I’m enjoying the new lane and hope that as motorists get used to the new signals they’ll stop blocking the junctions for cyclists.

The lane ends at Portobello Harbour. I usually continue to the bike station at Portobello Road. The pathway between the two has a sign of a bicycle with a line through it. I’m pretty sure this pathway is on private property, i.e. it’s owned by Portobello College and the adjacent apartments. Do they have the authority to prohibit cycling? It’s not clear on whose authority the sign was painted.

It’s a shame if cycling genuinely isn’t permitted here, as it makes a natural continuation of the cycle route to Harold’s Cross bridge. I’d like the no bikes signed removed and am confident that with a little common sense and courtesy that people can safely share the route.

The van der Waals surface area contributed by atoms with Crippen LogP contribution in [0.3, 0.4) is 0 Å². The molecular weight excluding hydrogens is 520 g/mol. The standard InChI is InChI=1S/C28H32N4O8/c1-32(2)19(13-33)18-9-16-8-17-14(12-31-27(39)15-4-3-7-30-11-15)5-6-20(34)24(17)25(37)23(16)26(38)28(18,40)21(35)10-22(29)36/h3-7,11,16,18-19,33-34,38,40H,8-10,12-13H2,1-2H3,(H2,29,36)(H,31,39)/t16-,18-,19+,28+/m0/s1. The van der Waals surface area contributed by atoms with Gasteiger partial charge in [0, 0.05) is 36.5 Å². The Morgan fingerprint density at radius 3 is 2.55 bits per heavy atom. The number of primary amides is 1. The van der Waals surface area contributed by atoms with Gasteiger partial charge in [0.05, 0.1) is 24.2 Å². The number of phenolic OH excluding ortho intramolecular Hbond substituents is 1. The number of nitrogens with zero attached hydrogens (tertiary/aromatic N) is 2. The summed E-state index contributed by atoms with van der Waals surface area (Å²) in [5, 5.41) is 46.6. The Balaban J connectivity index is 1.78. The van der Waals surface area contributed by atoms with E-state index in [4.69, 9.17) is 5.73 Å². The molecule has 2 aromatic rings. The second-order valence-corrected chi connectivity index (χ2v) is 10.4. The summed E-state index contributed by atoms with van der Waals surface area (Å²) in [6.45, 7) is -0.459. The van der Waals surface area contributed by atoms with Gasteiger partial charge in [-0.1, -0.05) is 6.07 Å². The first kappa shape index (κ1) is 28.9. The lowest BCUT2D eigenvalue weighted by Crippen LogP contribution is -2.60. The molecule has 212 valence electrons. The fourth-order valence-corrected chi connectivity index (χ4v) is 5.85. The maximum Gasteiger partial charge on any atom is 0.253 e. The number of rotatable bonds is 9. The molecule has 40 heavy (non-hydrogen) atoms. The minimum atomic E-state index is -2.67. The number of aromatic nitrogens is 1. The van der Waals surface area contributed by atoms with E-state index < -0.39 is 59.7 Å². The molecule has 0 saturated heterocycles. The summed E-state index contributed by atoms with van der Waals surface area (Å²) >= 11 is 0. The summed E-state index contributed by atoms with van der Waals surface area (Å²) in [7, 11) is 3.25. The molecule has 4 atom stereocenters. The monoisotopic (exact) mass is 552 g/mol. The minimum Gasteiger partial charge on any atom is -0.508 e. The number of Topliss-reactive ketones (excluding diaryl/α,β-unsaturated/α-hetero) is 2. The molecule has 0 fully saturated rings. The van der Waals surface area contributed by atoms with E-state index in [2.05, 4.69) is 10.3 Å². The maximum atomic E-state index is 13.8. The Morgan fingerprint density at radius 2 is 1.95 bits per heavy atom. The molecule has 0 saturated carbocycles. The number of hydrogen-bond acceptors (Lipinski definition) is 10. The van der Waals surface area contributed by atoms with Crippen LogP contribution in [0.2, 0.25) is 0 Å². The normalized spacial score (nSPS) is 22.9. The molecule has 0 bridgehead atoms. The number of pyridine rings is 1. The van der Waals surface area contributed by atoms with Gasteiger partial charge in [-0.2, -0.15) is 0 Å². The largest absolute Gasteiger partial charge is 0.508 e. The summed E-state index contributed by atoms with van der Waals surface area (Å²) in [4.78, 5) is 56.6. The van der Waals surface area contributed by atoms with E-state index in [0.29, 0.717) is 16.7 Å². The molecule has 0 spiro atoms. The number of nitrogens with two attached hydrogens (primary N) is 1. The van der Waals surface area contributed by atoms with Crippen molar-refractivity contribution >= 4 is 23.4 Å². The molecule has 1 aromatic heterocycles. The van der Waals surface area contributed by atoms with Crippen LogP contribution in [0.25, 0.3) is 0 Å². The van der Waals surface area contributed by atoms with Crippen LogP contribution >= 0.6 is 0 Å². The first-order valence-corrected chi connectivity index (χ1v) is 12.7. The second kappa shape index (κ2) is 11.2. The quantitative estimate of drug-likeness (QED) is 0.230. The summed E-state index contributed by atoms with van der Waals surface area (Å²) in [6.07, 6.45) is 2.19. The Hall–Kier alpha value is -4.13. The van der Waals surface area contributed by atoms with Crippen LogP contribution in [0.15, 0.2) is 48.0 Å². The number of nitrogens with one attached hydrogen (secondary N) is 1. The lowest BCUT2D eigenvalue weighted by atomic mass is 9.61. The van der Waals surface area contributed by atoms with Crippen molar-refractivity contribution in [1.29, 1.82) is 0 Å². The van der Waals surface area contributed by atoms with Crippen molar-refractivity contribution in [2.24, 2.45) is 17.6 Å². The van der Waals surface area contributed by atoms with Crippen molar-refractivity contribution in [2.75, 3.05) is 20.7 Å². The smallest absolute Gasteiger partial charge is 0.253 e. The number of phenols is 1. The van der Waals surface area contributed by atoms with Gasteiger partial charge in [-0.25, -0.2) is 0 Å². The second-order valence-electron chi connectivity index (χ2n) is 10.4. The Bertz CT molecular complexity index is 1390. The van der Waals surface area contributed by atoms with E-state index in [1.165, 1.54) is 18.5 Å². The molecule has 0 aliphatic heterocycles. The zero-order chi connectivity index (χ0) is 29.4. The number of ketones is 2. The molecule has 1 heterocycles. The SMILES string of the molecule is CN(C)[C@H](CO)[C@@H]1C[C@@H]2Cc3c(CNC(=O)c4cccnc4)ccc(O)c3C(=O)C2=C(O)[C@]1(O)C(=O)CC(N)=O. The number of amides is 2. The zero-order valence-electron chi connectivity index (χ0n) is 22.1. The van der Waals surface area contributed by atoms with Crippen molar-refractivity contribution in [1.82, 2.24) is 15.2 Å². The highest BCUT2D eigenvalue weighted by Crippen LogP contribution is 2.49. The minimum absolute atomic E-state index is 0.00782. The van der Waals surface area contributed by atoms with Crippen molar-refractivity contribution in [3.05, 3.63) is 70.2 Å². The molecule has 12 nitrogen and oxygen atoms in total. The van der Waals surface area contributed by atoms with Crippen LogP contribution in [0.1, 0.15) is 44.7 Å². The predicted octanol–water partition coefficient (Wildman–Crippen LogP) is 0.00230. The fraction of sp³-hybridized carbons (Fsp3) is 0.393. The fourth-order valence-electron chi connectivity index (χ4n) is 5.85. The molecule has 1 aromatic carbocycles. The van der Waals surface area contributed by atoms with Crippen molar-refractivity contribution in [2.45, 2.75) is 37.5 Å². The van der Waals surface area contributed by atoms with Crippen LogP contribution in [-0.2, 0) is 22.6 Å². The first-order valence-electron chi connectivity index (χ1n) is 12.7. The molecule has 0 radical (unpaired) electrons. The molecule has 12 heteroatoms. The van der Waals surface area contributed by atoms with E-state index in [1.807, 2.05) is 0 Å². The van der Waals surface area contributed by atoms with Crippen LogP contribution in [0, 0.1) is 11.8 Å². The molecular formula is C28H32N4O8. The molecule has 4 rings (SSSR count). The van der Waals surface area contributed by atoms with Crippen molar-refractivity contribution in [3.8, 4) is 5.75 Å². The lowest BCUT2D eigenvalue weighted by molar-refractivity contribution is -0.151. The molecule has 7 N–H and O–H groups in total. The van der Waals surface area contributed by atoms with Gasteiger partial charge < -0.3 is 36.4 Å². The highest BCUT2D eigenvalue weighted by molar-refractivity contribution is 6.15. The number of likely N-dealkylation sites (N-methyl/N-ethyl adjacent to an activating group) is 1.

Ciaran Le Cool

- April 4, 2012 at 2:09 pm

A little video we did to celebrate the official opening, featuring in this week’s issue (out Thursday April 5th)

Skinny Wheels

- May 3, 2012 at 3:31 pm

I like the cycle route and look forward to it going further North. Maybe us North-siders should get onto our councillors to get it completed.

The cobbles on Grand Canal Quay are very dangerous when wet, which is most of the time. Any plan to improve the surface?


- July 16, 2013 at 2:06 pm

when will route from sheriff street to Ossory road ( newcomen bridge ) be finalized